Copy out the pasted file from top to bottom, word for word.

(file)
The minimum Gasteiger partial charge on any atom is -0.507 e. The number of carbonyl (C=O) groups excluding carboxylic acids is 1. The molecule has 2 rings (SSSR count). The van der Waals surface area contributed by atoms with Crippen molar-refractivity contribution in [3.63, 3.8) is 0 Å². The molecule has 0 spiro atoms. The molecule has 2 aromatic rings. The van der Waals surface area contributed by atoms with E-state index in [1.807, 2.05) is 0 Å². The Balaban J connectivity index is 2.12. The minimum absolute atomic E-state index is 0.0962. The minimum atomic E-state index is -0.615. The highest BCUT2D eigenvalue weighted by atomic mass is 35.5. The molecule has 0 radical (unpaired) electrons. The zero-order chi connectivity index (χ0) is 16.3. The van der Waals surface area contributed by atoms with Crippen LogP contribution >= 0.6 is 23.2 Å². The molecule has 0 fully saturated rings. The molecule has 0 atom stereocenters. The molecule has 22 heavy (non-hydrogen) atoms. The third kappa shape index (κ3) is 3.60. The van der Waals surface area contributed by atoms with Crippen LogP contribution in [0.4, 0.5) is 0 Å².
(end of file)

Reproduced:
The minimum Gasteiger partial charge on any atom is -0.507 e. The number of carbonyl (C=O) groups excluding carboxylic acids is 1. The molecule has 2 rings (SSSR count). The van der Waals surface area contributed by atoms with Crippen molar-refractivity contribution in [3.63, 3.8) is 0 Å². The molecule has 0 spiro atoms. The molecule has 2 aromatic rings. The van der Waals surface area contributed by atoms with E-state index in [1.807, 2.05) is 0 Å². The Balaban J connectivity index is 2.12. The minimum absolute atomic E-state index is 0.0962. The minimum atomic E-state index is -0.615. The highest BCUT2D eigenvalue weighted by atomic mass is 35.5. The molecule has 0 radical (unpaired) electrons. The zero-order chi connectivity index (χ0) is 16.3. The van der Waals surface area contributed by atoms with Crippen LogP contribution >= 0.6 is 23.2 Å². The molecule has 0 fully saturated rings. The molecule has 0 atom stereocenters. The molecule has 22 heavy (non-hydrogen) atoms. The third kappa shape index (κ3) is 3.60. The van der Waals surface area contributed by atoms with Crippen LogP contribution in [0.4, 0.5) is 0 Å².